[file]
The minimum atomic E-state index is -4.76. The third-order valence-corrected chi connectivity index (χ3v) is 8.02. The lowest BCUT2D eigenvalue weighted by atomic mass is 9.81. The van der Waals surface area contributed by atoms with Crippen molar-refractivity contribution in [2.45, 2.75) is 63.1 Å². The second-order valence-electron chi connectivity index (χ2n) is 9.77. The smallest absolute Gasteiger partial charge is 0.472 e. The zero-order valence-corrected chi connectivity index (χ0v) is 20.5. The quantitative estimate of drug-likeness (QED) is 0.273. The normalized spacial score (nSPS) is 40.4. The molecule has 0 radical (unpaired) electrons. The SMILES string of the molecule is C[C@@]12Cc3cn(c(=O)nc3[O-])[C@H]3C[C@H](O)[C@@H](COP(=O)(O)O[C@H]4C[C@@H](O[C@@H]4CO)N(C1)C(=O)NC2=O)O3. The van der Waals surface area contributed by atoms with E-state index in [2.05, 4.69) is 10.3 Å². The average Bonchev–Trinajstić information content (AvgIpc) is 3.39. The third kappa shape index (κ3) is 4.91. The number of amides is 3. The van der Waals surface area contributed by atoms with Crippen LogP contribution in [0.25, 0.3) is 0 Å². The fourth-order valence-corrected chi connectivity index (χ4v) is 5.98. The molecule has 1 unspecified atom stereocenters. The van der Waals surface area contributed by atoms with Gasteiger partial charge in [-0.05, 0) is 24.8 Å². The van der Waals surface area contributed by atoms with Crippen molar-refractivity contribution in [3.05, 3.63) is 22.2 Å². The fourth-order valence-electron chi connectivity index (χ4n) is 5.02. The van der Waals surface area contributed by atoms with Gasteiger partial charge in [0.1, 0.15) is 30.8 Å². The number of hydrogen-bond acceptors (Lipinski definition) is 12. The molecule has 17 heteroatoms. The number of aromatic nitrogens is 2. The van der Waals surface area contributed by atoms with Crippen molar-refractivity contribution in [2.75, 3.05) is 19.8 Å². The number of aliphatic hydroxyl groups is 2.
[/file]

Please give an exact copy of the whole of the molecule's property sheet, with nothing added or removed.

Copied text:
The minimum atomic E-state index is -4.76. The third-order valence-corrected chi connectivity index (χ3v) is 8.02. The lowest BCUT2D eigenvalue weighted by atomic mass is 9.81. The van der Waals surface area contributed by atoms with Crippen molar-refractivity contribution in [2.45, 2.75) is 63.1 Å². The second-order valence-electron chi connectivity index (χ2n) is 9.77. The smallest absolute Gasteiger partial charge is 0.472 e. The zero-order valence-corrected chi connectivity index (χ0v) is 20.5. The quantitative estimate of drug-likeness (QED) is 0.273. The normalized spacial score (nSPS) is 40.4. The molecule has 0 radical (unpaired) electrons. The SMILES string of the molecule is C[C@@]12Cc3cn(c(=O)nc3[O-])[C@H]3C[C@H](O)[C@@H](COP(=O)(O)O[C@H]4C[C@@H](O[C@@H]4CO)N(C1)C(=O)NC2=O)O3. The van der Waals surface area contributed by atoms with E-state index in [2.05, 4.69) is 10.3 Å². The average Bonchev–Trinajstić information content (AvgIpc) is 3.39. The third kappa shape index (κ3) is 4.91. The number of amides is 3. The van der Waals surface area contributed by atoms with Crippen LogP contribution in [0.25, 0.3) is 0 Å². The fourth-order valence-corrected chi connectivity index (χ4v) is 5.98. The molecule has 1 unspecified atom stereocenters. The van der Waals surface area contributed by atoms with Gasteiger partial charge in [-0.05, 0) is 24.8 Å². The van der Waals surface area contributed by atoms with Crippen molar-refractivity contribution in [3.05, 3.63) is 22.2 Å². The fourth-order valence-electron chi connectivity index (χ4n) is 5.02. The van der Waals surface area contributed by atoms with Gasteiger partial charge in [0.1, 0.15) is 30.8 Å². The number of hydrogen-bond acceptors (Lipinski definition) is 12. The molecule has 17 heteroatoms. The number of aromatic nitrogens is 2. The van der Waals surface area contributed by atoms with Crippen molar-refractivity contribution in [2.75, 3.05) is 19.8 Å². The number of aliphatic hydroxyl groups is 2.